Did you know planting and growing marigolds can help to repel all types of insects and pests – all while adding amazing beauty and interest to your garden, flowerbeds and containers?
Marigolds are absolute showstoppers in any garden. They really are the darlings of the plant world. Not just because they’re easy to take care of, but also because they produce so many big, bright and colorful blooms. All with little to no coaxing or effort.
Marigolds are one of the easiest plants around to grow. Many times, planting them is as easy as scattering seeds into the soil. In addition, they are also superb self-starters. In fact, when planted in flowerbeds, they often return on their own year after year simply from the blooms that fall and seed the soil below.
But perhaps best of all, marigolds often serve an even bigger role in gardens and flowerbeds – helping to repel a whole host of pests, including nematodes, whiteflies, hornworms, mosquitoes and more. See: The Benefits of Growing Marigolds In The Garden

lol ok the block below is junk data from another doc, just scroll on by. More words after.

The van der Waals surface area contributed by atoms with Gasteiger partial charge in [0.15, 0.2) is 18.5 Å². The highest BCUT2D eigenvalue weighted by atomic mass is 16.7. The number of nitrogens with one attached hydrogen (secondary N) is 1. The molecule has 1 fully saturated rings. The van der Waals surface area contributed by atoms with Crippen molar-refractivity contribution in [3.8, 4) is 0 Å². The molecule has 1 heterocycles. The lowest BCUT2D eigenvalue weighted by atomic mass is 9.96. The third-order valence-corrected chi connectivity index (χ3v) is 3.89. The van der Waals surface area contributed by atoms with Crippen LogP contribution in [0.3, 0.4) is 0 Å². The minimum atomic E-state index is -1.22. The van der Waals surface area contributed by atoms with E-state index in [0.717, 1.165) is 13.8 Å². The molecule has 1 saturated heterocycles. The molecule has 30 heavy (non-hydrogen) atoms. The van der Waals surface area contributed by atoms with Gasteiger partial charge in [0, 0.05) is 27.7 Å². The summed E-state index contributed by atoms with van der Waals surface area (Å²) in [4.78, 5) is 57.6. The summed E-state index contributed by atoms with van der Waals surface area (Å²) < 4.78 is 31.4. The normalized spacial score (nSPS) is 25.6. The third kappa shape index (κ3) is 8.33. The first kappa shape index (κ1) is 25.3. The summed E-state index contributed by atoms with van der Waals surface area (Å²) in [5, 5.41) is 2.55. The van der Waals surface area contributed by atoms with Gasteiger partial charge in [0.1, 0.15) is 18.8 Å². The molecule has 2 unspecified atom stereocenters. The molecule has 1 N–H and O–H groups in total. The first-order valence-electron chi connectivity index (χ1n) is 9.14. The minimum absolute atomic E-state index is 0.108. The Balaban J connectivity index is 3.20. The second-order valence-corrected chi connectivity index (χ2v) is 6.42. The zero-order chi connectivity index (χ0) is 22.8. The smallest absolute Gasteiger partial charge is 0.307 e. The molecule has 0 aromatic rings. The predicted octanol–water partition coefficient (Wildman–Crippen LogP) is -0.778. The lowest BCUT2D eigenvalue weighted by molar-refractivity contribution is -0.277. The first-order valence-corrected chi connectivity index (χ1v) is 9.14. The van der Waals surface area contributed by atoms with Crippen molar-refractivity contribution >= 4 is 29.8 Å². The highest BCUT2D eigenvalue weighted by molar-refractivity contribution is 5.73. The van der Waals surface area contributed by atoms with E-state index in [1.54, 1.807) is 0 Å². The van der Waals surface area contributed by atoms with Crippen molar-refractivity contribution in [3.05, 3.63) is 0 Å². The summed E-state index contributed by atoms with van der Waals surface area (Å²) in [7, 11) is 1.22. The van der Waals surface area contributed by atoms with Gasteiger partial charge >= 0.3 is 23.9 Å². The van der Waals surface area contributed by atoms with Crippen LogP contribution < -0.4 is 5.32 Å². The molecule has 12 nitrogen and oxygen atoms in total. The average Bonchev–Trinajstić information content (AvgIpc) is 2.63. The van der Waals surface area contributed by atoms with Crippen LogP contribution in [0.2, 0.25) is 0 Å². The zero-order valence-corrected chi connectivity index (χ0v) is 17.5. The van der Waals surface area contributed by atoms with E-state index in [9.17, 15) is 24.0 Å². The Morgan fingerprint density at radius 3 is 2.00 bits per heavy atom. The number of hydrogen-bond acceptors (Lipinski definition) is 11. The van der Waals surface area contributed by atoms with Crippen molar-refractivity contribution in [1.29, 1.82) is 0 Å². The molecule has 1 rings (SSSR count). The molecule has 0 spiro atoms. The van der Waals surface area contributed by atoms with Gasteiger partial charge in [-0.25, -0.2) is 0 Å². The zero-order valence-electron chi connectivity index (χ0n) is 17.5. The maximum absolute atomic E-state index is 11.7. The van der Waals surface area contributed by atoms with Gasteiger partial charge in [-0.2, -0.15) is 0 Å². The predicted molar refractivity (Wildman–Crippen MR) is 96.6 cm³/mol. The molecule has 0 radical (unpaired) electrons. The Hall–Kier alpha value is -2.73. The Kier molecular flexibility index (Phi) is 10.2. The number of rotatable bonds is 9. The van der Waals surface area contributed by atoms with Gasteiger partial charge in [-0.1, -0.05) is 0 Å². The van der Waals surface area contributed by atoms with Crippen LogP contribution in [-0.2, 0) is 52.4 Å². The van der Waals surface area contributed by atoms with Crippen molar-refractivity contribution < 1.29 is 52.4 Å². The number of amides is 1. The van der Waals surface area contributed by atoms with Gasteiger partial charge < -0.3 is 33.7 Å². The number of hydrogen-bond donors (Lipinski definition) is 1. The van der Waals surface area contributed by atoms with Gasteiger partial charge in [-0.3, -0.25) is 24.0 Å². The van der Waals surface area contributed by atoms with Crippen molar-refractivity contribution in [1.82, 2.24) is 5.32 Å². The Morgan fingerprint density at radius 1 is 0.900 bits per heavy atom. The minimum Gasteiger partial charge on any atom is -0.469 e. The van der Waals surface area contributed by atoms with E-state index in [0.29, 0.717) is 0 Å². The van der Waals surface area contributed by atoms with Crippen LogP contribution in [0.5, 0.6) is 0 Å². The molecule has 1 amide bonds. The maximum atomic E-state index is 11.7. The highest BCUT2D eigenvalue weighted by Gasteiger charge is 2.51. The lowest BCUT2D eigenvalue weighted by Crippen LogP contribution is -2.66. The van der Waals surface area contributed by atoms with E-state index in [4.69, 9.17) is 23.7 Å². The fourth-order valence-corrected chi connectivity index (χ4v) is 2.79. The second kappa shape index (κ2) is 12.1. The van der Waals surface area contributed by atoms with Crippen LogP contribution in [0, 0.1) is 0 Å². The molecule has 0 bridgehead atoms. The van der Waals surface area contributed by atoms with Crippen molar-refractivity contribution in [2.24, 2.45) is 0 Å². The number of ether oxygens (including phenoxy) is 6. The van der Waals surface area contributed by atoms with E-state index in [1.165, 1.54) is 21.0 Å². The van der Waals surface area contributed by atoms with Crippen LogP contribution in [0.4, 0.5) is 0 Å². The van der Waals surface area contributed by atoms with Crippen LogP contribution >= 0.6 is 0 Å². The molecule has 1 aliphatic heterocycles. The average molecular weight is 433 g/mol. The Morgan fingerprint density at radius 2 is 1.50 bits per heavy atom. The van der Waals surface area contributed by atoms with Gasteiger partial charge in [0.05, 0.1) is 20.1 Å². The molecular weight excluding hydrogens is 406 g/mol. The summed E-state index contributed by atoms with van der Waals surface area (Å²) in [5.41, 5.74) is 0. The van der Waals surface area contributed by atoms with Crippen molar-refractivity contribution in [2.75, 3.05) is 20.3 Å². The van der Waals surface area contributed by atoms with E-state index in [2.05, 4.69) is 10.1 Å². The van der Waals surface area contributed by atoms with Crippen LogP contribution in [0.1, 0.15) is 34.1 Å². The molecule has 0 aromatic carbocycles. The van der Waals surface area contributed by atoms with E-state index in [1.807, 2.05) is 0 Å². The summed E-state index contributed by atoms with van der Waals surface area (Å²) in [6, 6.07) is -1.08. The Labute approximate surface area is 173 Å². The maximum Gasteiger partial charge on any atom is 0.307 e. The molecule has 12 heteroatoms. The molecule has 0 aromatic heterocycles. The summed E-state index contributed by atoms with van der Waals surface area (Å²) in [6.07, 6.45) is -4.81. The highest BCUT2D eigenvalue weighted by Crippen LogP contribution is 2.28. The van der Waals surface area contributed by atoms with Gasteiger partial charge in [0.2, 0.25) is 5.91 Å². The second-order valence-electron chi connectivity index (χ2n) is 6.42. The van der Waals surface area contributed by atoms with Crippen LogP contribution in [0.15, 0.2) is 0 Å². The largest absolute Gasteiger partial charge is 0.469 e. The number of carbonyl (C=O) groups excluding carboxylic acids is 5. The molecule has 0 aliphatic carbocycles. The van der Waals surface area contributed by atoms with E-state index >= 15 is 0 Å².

The Scent Of The Marigold…
The scent of the marigold plant is extremely offensive to a long list of common garden pests. And with certain varieties of marigolds, such as the French Marigold type, the aroma is even more offensive. That is good news for gardeners, because planting them in and around your garden and flowerbeds can help to keep other plants safe!
With that said, it’s hard to go wrong with marigolds, especially when planting any of the 5 fantastic marigold varieties highlighted below! Each boast big color, heavy blooms – and the uncanny ability to keep pests away. Here is an in-depth look at each, including seed links to each variety.
How To Repel Pests With Marigolds – 5 Of The Best Marigolds To Plant!
The Orange Flame Marigold is aptly named, with blooms resembling that of a double-layered flame of red and orange. It comes from the French variety of marigolds, which means it’s particularly effective against repelling nasty pests away from your flower beds and garden.